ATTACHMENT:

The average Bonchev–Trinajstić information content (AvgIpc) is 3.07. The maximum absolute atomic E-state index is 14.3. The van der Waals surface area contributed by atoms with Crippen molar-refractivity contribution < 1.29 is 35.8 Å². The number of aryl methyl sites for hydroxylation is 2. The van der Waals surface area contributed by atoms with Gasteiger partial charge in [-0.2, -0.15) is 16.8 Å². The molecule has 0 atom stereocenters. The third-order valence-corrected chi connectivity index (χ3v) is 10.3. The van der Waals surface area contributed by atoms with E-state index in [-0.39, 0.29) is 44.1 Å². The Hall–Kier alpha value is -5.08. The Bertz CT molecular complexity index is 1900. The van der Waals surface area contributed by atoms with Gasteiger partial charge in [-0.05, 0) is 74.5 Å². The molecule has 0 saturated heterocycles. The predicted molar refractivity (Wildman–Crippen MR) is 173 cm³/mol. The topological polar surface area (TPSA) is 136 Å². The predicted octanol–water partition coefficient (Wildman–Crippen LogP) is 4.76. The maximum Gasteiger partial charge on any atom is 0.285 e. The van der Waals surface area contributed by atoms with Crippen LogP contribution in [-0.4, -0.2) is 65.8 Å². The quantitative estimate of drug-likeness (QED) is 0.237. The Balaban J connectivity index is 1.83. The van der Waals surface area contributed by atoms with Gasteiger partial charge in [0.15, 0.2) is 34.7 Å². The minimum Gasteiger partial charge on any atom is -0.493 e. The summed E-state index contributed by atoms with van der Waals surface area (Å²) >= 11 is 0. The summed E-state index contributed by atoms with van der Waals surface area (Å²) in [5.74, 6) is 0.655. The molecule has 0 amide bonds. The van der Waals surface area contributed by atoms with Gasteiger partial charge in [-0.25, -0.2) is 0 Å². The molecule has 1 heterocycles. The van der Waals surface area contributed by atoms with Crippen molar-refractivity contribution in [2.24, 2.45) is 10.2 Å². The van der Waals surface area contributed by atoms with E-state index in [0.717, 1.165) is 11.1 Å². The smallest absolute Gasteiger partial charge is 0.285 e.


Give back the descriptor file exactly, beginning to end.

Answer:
The average Bonchev–Trinajstić information content (AvgIpc) is 3.07. The maximum absolute atomic E-state index is 14.3. The van der Waals surface area contributed by atoms with Crippen molar-refractivity contribution < 1.29 is 35.8 Å². The number of aryl methyl sites for hydroxylation is 2. The van der Waals surface area contributed by atoms with Gasteiger partial charge in [-0.2, -0.15) is 16.8 Å². The molecule has 0 atom stereocenters. The third-order valence-corrected chi connectivity index (χ3v) is 10.3. The van der Waals surface area contributed by atoms with E-state index in [-0.39, 0.29) is 44.1 Å². The Hall–Kier alpha value is -5.08. The Bertz CT molecular complexity index is 1900. The van der Waals surface area contributed by atoms with Gasteiger partial charge in [-0.05, 0) is 74.5 Å². The molecule has 0 saturated heterocycles. The predicted molar refractivity (Wildman–Crippen MR) is 173 cm³/mol. The topological polar surface area (TPSA) is 136 Å². The predicted octanol–water partition coefficient (Wildman–Crippen LogP) is 4.76. The maximum Gasteiger partial charge on any atom is 0.285 e. The van der Waals surface area contributed by atoms with Crippen LogP contribution in [-0.4, -0.2) is 65.8 Å². The quantitative estimate of drug-likeness (QED) is 0.237. The Balaban J connectivity index is 1.83. The van der Waals surface area contributed by atoms with Gasteiger partial charge in [0.15, 0.2) is 34.7 Å². The minimum Gasteiger partial charge on any atom is -0.493 e. The summed E-state index contributed by atoms with van der Waals surface area (Å²) >= 11 is 0. The summed E-state index contributed by atoms with van der Waals surface area (Å²) in [5.74, 6) is 0.655. The molecule has 0 amide bonds. The van der Waals surface area contributed by atoms with Gasteiger partial charge in [-0.25, -0.2) is 0 Å². The molecule has 1 heterocycles. The van der Waals surface area contributed by atoms with Crippen molar-refractivity contribution in [2.24, 2.45) is 10.2 Å². The van der Waals surface area contributed by atoms with E-state index in [0.717, 1.165) is 11.1 Å². The smallest absolute Gasteiger partial charge is 0.285 e.